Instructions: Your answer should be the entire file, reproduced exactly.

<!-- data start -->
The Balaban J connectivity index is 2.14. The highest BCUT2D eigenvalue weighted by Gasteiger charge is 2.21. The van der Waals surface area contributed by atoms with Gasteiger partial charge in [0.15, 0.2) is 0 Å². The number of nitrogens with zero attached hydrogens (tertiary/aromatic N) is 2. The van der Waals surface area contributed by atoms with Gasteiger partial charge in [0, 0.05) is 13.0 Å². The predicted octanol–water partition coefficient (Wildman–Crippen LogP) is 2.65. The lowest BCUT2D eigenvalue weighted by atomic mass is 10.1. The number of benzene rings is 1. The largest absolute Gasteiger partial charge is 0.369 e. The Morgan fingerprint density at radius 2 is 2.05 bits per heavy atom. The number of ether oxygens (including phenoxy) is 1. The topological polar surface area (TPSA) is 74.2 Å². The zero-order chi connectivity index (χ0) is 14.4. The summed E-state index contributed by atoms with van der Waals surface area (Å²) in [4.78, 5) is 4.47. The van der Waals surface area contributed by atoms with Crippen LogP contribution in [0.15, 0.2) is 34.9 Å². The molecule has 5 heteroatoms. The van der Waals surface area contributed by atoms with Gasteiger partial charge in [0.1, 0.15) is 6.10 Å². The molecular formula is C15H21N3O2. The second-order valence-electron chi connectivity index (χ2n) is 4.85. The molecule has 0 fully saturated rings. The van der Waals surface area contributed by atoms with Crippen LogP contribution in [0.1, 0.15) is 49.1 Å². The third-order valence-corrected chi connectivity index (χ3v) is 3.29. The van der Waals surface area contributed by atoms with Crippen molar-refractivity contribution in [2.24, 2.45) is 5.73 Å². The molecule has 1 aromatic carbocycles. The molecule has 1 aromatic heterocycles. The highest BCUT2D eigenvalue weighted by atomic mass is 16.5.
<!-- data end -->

The Balaban J connectivity index is 2.14. The highest BCUT2D eigenvalue weighted by Gasteiger charge is 2.21. The van der Waals surface area contributed by atoms with Gasteiger partial charge in [0.15, 0.2) is 0 Å². The number of nitrogens with zero attached hydrogens (tertiary/aromatic N) is 2. The van der Waals surface area contributed by atoms with Gasteiger partial charge in [0, 0.05) is 13.0 Å². The predicted octanol–water partition coefficient (Wildman–Crippen LogP) is 2.65. The lowest BCUT2D eigenvalue weighted by atomic mass is 10.1. The number of benzene rings is 1. The largest absolute Gasteiger partial charge is 0.369 e. The Morgan fingerprint density at radius 2 is 2.05 bits per heavy atom. The number of ether oxygens (including phenoxy) is 1. The topological polar surface area (TPSA) is 74.2 Å². The zero-order chi connectivity index (χ0) is 14.4. The summed E-state index contributed by atoms with van der Waals surface area (Å²) in [4.78, 5) is 4.47. The van der Waals surface area contributed by atoms with Crippen LogP contribution in [0.15, 0.2) is 34.9 Å². The molecule has 5 heteroatoms. The van der Waals surface area contributed by atoms with Gasteiger partial charge in [0.1, 0.15) is 6.10 Å². The molecular formula is C15H21N3O2. The second-order valence-electron chi connectivity index (χ2n) is 4.85. The molecule has 0 fully saturated rings. The van der Waals surface area contributed by atoms with Crippen LogP contribution in [0.1, 0.15) is 49.1 Å². The third-order valence-corrected chi connectivity index (χ3v) is 3.29. The van der Waals surface area contributed by atoms with Crippen molar-refractivity contribution in [2.24, 2.45) is 5.73 Å². The molecule has 1 aromatic carbocycles. The molecule has 1 aromatic heterocycles. The highest BCUT2D eigenvalue weighted by atomic mass is 16.5.